The Mass Ornament:Weimar Essays

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This book is a celebration of the masses - their tastes, amusements, and everyday lives. Taking up the master themes of modernity, such as isolation and alienation, mass culture and urban experience, and the relation between the group and the individual, Kracauer explores a kaleidoscope of topics: shopping arcades, the cinema, bestsellers and their readers, photography, dance, hotel lobbies, Kafka, the Bible, and boredom. For Kracauer, the most revelatory facets of modern metropolitan life lie on the surface, in the ephemeral and the marginal. Of special fascination to him is the leisure culture associated with the United States (where he eventually settled after fleeing Germany), which he carefully dissects by means of his sensitive, critical, and lyrical sensibility. With these essays, written in the 1920s and early 1930s and edited by the author in 1963, Kracauer was among the first to demonstrate that studying the everyday world of the masses can bring great rewards. The Mass Ornament today remains a refreshing tribute to popular culture, and its impressively interdisciplinary writings continue to shed light not only on Kracauer's later work but also on the ideas of the Frankfurt School, the genealogy of film theory and cultural studies, Weimar cultural politics, and, not least, the exigencies of intellectual exile. In his introduction, Thomas Levin situates Kracauer in a turbulent age, illuminates the intellectual context of his work - including his friendships with Walter Benjamin, Theodor Adorno, and other Weimar intellectuals - and provides the philosophical foundation necessary for understanding his ideas.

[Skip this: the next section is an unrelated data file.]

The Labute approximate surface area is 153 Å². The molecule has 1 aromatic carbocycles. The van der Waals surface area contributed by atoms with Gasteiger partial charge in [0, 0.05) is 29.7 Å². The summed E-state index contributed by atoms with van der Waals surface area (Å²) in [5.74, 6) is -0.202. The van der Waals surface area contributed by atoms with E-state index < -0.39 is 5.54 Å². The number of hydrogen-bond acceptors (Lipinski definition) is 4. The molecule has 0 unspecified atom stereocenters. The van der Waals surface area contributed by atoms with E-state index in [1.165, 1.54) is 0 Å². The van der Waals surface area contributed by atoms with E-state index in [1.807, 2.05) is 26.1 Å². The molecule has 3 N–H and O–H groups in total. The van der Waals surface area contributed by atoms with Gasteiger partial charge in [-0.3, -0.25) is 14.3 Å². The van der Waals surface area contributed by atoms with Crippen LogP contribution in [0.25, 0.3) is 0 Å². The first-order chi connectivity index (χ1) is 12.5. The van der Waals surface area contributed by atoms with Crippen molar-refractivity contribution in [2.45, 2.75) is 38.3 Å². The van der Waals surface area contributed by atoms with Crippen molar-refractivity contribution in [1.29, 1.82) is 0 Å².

Publication Date: 
June 30, 1995